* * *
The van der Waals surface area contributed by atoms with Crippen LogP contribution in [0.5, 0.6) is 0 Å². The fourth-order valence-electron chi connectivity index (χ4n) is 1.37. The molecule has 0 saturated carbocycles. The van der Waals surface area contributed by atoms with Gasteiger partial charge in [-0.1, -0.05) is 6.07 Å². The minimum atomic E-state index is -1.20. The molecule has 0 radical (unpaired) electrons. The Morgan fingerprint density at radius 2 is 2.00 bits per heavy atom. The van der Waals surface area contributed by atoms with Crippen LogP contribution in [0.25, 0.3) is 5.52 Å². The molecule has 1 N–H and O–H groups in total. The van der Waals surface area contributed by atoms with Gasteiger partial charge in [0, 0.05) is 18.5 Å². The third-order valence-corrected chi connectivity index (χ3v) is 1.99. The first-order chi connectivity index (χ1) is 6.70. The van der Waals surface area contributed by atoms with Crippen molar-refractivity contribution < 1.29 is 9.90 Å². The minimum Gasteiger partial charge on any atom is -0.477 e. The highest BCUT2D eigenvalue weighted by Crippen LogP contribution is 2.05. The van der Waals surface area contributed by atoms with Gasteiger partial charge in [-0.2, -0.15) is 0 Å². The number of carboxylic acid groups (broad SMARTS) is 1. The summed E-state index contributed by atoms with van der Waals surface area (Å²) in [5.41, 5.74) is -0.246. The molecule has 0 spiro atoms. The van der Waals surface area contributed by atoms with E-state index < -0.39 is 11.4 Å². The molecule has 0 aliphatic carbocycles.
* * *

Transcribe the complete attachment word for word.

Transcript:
The van der Waals surface area contributed by atoms with Crippen LogP contribution in [0.5, 0.6) is 0 Å². The fourth-order valence-electron chi connectivity index (χ4n) is 1.37. The molecule has 0 saturated carbocycles. The van der Waals surface area contributed by atoms with Gasteiger partial charge in [-0.1, -0.05) is 6.07 Å². The minimum atomic E-state index is -1.20. The molecule has 0 radical (unpaired) electrons. The Morgan fingerprint density at radius 2 is 2.00 bits per heavy atom. The van der Waals surface area contributed by atoms with Crippen LogP contribution in [0.25, 0.3) is 5.52 Å². The molecule has 1 N–H and O–H groups in total. The van der Waals surface area contributed by atoms with Gasteiger partial charge in [0, 0.05) is 18.5 Å². The third-order valence-corrected chi connectivity index (χ3v) is 1.99. The first-order chi connectivity index (χ1) is 6.70. The van der Waals surface area contributed by atoms with Crippen molar-refractivity contribution < 1.29 is 9.90 Å². The minimum Gasteiger partial charge on any atom is -0.477 e. The highest BCUT2D eigenvalue weighted by Crippen LogP contribution is 2.05. The van der Waals surface area contributed by atoms with Gasteiger partial charge in [-0.2, -0.15) is 0 Å². The number of carboxylic acid groups (broad SMARTS) is 1. The summed E-state index contributed by atoms with van der Waals surface area (Å²) in [5.41, 5.74) is -0.246. The molecule has 0 spiro atoms. The van der Waals surface area contributed by atoms with E-state index < -0.39 is 11.4 Å². The molecule has 0 aliphatic carbocycles.